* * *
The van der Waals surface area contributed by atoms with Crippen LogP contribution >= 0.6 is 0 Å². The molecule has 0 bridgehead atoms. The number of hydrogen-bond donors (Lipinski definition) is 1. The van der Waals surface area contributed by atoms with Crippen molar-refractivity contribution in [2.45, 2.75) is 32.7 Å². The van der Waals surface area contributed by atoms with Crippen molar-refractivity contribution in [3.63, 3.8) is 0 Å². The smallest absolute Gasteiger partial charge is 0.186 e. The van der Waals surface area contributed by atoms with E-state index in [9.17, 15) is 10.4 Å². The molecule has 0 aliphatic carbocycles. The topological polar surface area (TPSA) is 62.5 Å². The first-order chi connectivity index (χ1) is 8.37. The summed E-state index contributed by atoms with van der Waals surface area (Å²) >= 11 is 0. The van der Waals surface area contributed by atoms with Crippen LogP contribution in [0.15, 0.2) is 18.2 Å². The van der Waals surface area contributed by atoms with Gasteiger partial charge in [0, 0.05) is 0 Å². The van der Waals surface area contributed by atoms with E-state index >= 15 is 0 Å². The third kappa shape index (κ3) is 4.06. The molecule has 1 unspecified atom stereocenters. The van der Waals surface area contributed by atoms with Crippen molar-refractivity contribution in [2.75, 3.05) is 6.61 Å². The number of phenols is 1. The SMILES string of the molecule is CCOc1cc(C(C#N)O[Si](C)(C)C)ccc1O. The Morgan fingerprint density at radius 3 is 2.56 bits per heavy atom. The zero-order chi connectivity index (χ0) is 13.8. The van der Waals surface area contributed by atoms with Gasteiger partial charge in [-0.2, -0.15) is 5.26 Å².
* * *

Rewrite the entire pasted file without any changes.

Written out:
The van der Waals surface area contributed by atoms with Crippen LogP contribution >= 0.6 is 0 Å². The molecule has 0 bridgehead atoms. The number of hydrogen-bond donors (Lipinski definition) is 1. The van der Waals surface area contributed by atoms with Crippen molar-refractivity contribution in [2.45, 2.75) is 32.7 Å². The van der Waals surface area contributed by atoms with Crippen molar-refractivity contribution in [3.63, 3.8) is 0 Å². The smallest absolute Gasteiger partial charge is 0.186 e. The van der Waals surface area contributed by atoms with E-state index in [9.17, 15) is 10.4 Å². The molecule has 0 aliphatic carbocycles. The topological polar surface area (TPSA) is 62.5 Å². The first-order chi connectivity index (χ1) is 8.37. The summed E-state index contributed by atoms with van der Waals surface area (Å²) >= 11 is 0. The van der Waals surface area contributed by atoms with Crippen LogP contribution in [0.15, 0.2) is 18.2 Å². The van der Waals surface area contributed by atoms with Gasteiger partial charge in [0, 0.05) is 0 Å². The van der Waals surface area contributed by atoms with E-state index >= 15 is 0 Å². The third kappa shape index (κ3) is 4.06. The molecule has 1 unspecified atom stereocenters. The van der Waals surface area contributed by atoms with Crippen molar-refractivity contribution in [2.75, 3.05) is 6.61 Å². The number of phenols is 1. The SMILES string of the molecule is CCOc1cc(C(C#N)O[Si](C)(C)C)ccc1O. The Morgan fingerprint density at radius 3 is 2.56 bits per heavy atom. The zero-order chi connectivity index (χ0) is 13.8. The van der Waals surface area contributed by atoms with Gasteiger partial charge in [-0.2, -0.15) is 5.26 Å².